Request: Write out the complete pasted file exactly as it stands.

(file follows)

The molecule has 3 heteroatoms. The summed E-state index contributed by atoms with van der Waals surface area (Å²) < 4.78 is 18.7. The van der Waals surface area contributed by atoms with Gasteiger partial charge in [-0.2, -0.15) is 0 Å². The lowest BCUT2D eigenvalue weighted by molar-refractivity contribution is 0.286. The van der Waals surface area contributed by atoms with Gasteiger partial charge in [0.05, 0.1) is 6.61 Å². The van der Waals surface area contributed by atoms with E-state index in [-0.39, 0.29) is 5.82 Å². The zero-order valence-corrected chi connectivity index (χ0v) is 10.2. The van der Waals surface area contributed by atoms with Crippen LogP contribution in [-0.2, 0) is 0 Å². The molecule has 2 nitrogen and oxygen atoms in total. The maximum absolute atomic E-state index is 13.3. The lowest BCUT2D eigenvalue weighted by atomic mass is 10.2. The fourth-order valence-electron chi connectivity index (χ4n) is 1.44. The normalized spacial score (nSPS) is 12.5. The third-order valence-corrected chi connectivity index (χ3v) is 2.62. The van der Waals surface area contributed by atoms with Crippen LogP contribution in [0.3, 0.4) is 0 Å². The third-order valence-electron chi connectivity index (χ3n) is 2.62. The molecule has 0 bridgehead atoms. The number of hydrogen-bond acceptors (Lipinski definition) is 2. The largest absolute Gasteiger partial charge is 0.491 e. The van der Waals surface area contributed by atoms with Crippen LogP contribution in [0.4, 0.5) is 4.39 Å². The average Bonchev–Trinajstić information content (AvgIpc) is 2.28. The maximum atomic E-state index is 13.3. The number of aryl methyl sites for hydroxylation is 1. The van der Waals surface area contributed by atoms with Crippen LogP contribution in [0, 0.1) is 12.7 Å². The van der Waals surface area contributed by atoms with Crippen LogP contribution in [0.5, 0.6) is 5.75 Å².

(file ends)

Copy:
The molecule has 3 heteroatoms. The summed E-state index contributed by atoms with van der Waals surface area (Å²) < 4.78 is 18.7. The van der Waals surface area contributed by atoms with Gasteiger partial charge in [-0.2, -0.15) is 0 Å². The lowest BCUT2D eigenvalue weighted by molar-refractivity contribution is 0.286. The van der Waals surface area contributed by atoms with Gasteiger partial charge in [0.05, 0.1) is 6.61 Å². The van der Waals surface area contributed by atoms with E-state index in [-0.39, 0.29) is 5.82 Å². The zero-order valence-corrected chi connectivity index (χ0v) is 10.2. The van der Waals surface area contributed by atoms with Crippen LogP contribution in [-0.2, 0) is 0 Å². The molecule has 2 nitrogen and oxygen atoms in total. The maximum absolute atomic E-state index is 13.3. The lowest BCUT2D eigenvalue weighted by atomic mass is 10.2. The fourth-order valence-electron chi connectivity index (χ4n) is 1.44. The normalized spacial score (nSPS) is 12.5. The third-order valence-corrected chi connectivity index (χ3v) is 2.62. The van der Waals surface area contributed by atoms with Crippen LogP contribution in [0.3, 0.4) is 0 Å². The third-order valence-electron chi connectivity index (χ3n) is 2.62. The molecule has 0 bridgehead atoms. The number of hydrogen-bond acceptors (Lipinski definition) is 2. The largest absolute Gasteiger partial charge is 0.491 e. The van der Waals surface area contributed by atoms with Crippen LogP contribution in [0.4, 0.5) is 4.39 Å². The average Bonchev–Trinajstić information content (AvgIpc) is 2.28. The maximum atomic E-state index is 13.3. The number of aryl methyl sites for hydroxylation is 1. The van der Waals surface area contributed by atoms with Crippen LogP contribution in [0, 0.1) is 12.7 Å². The van der Waals surface area contributed by atoms with Crippen LogP contribution in [0.5, 0.6) is 5.75 Å².